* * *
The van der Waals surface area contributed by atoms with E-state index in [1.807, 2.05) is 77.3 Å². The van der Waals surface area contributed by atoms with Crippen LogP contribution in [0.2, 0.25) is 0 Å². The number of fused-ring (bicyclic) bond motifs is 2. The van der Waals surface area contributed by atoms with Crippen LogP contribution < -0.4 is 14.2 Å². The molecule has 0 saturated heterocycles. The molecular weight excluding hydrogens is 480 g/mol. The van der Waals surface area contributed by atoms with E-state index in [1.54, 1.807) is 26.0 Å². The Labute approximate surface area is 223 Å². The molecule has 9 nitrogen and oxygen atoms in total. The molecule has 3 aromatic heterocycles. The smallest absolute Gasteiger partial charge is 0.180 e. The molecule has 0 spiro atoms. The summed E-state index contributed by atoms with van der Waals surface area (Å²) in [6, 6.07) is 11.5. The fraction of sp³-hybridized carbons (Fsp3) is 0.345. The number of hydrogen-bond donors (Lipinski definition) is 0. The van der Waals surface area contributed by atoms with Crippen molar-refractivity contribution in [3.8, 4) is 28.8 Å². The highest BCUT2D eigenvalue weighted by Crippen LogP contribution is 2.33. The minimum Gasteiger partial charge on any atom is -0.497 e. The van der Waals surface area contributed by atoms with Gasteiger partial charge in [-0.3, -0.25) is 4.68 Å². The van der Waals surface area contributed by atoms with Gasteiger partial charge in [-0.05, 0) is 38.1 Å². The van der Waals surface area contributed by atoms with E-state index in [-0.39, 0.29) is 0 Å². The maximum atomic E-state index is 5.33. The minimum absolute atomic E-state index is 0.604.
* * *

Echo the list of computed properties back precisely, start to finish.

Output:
The van der Waals surface area contributed by atoms with E-state index in [1.807, 2.05) is 77.3 Å². The van der Waals surface area contributed by atoms with Crippen LogP contribution in [0.2, 0.25) is 0 Å². The number of fused-ring (bicyclic) bond motifs is 2. The van der Waals surface area contributed by atoms with Crippen LogP contribution < -0.4 is 14.2 Å². The molecule has 0 saturated heterocycles. The molecular weight excluding hydrogens is 480 g/mol. The van der Waals surface area contributed by atoms with E-state index in [1.54, 1.807) is 26.0 Å². The Labute approximate surface area is 223 Å². The molecule has 9 nitrogen and oxygen atoms in total. The molecule has 3 aromatic heterocycles. The smallest absolute Gasteiger partial charge is 0.180 e. The molecule has 0 spiro atoms. The summed E-state index contributed by atoms with van der Waals surface area (Å²) in [6, 6.07) is 11.5. The fraction of sp³-hybridized carbons (Fsp3) is 0.345. The number of hydrogen-bond donors (Lipinski definition) is 0. The van der Waals surface area contributed by atoms with Crippen molar-refractivity contribution in [3.8, 4) is 28.8 Å². The highest BCUT2D eigenvalue weighted by Crippen LogP contribution is 2.33. The minimum Gasteiger partial charge on any atom is -0.497 e. The van der Waals surface area contributed by atoms with Gasteiger partial charge in [-0.3, -0.25) is 4.68 Å². The van der Waals surface area contributed by atoms with Gasteiger partial charge in [-0.05, 0) is 38.1 Å². The van der Waals surface area contributed by atoms with E-state index in [-0.39, 0.29) is 0 Å². The maximum atomic E-state index is 5.33. The minimum absolute atomic E-state index is 0.604.